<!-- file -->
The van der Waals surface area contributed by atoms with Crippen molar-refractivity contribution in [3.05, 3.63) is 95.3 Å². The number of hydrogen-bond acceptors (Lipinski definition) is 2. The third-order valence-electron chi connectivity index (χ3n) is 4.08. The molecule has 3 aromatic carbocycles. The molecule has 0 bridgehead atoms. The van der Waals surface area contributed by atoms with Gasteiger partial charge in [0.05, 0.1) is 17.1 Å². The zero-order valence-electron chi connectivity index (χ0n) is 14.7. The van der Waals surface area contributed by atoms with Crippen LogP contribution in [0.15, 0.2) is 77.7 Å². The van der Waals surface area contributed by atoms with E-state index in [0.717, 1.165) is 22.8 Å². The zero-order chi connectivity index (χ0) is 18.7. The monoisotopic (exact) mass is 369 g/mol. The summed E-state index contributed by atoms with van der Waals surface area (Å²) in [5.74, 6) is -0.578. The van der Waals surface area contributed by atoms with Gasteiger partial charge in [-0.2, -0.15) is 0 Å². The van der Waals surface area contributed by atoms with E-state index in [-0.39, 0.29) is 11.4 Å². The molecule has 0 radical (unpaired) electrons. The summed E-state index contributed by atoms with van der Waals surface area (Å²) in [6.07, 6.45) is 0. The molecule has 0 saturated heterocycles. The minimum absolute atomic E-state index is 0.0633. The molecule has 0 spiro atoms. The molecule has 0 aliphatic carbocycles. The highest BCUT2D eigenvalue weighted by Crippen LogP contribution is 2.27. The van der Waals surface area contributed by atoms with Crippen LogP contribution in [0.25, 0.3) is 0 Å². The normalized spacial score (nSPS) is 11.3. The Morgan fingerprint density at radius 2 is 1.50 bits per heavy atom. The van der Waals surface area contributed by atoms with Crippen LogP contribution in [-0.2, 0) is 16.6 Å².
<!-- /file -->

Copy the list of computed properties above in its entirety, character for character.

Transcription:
The van der Waals surface area contributed by atoms with Crippen molar-refractivity contribution in [3.05, 3.63) is 95.3 Å². The number of hydrogen-bond acceptors (Lipinski definition) is 2. The third-order valence-electron chi connectivity index (χ3n) is 4.08. The molecule has 3 aromatic carbocycles. The molecule has 0 bridgehead atoms. The van der Waals surface area contributed by atoms with Gasteiger partial charge in [0.05, 0.1) is 17.1 Å². The zero-order valence-electron chi connectivity index (χ0n) is 14.7. The van der Waals surface area contributed by atoms with Crippen LogP contribution in [0.15, 0.2) is 77.7 Å². The van der Waals surface area contributed by atoms with E-state index in [0.717, 1.165) is 22.8 Å². The zero-order chi connectivity index (χ0) is 18.7. The monoisotopic (exact) mass is 369 g/mol. The summed E-state index contributed by atoms with van der Waals surface area (Å²) in [5.74, 6) is -0.578. The van der Waals surface area contributed by atoms with Gasteiger partial charge in [-0.2, -0.15) is 0 Å². The van der Waals surface area contributed by atoms with E-state index in [-0.39, 0.29) is 11.4 Å². The molecule has 0 radical (unpaired) electrons. The summed E-state index contributed by atoms with van der Waals surface area (Å²) in [6.07, 6.45) is 0. The molecule has 0 saturated heterocycles. The minimum absolute atomic E-state index is 0.0633. The molecule has 0 spiro atoms. The molecule has 0 aliphatic carbocycles. The highest BCUT2D eigenvalue weighted by Crippen LogP contribution is 2.27. The van der Waals surface area contributed by atoms with Crippen LogP contribution in [0.25, 0.3) is 0 Å². The normalized spacial score (nSPS) is 11.3. The Morgan fingerprint density at radius 2 is 1.50 bits per heavy atom. The van der Waals surface area contributed by atoms with Crippen LogP contribution in [-0.2, 0) is 16.6 Å².